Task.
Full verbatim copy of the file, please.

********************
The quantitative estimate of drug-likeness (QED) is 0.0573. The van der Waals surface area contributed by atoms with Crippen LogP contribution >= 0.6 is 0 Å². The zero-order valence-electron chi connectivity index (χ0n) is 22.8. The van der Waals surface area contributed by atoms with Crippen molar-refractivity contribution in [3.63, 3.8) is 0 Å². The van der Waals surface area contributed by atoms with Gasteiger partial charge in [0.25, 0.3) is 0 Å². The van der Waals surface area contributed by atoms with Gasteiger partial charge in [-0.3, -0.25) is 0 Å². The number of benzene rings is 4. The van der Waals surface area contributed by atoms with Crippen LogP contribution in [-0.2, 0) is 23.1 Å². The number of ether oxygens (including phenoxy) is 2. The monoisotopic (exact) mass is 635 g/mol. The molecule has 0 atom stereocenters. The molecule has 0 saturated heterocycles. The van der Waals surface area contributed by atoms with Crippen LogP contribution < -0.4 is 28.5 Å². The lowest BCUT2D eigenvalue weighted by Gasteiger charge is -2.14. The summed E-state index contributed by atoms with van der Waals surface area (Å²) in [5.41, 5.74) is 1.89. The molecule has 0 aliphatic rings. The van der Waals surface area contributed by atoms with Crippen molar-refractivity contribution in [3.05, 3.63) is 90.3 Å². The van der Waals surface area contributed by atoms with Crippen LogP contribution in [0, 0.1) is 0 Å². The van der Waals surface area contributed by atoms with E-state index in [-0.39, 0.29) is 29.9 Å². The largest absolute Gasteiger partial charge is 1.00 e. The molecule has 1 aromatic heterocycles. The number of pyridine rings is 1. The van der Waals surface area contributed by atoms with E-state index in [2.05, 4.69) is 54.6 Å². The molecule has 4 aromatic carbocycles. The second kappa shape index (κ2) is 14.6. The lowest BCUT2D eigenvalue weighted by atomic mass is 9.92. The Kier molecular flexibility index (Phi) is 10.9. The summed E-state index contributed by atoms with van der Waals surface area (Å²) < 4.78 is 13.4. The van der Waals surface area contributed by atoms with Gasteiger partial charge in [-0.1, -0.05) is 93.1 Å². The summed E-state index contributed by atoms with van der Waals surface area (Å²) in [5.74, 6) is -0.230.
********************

The quantitative estimate of drug-likeness (QED) is 0.0573. The van der Waals surface area contributed by atoms with Crippen LogP contribution >= 0.6 is 0 Å². The zero-order valence-electron chi connectivity index (χ0n) is 22.8. The van der Waals surface area contributed by atoms with Crippen molar-refractivity contribution in [3.63, 3.8) is 0 Å². The van der Waals surface area contributed by atoms with Gasteiger partial charge in [0.25, 0.3) is 0 Å². The van der Waals surface area contributed by atoms with Gasteiger partial charge in [-0.3, -0.25) is 0 Å². The number of benzene rings is 4. The van der Waals surface area contributed by atoms with Crippen LogP contribution in [-0.2, 0) is 23.1 Å². The number of ether oxygens (including phenoxy) is 2. The monoisotopic (exact) mass is 635 g/mol. The molecule has 0 atom stereocenters. The molecule has 0 saturated heterocycles. The van der Waals surface area contributed by atoms with Crippen LogP contribution < -0.4 is 28.5 Å². The lowest BCUT2D eigenvalue weighted by Gasteiger charge is -2.14. The summed E-state index contributed by atoms with van der Waals surface area (Å²) in [5.41, 5.74) is 1.89. The molecule has 0 aliphatic rings. The van der Waals surface area contributed by atoms with Crippen molar-refractivity contribution in [3.05, 3.63) is 90.3 Å². The van der Waals surface area contributed by atoms with Crippen LogP contribution in [0, 0.1) is 0 Å². The van der Waals surface area contributed by atoms with E-state index in [-0.39, 0.29) is 29.9 Å². The largest absolute Gasteiger partial charge is 1.00 e. The molecule has 1 aromatic heterocycles. The number of pyridine rings is 1. The van der Waals surface area contributed by atoms with E-state index in [2.05, 4.69) is 54.6 Å². The molecule has 4 aromatic carbocycles. The second kappa shape index (κ2) is 14.6. The lowest BCUT2D eigenvalue weighted by atomic mass is 9.92. The Kier molecular flexibility index (Phi) is 10.9. The summed E-state index contributed by atoms with van der Waals surface area (Å²) < 4.78 is 13.4. The van der Waals surface area contributed by atoms with Gasteiger partial charge in [-0.1, -0.05) is 93.1 Å². The summed E-state index contributed by atoms with van der Waals surface area (Å²) in [5.74, 6) is -0.230.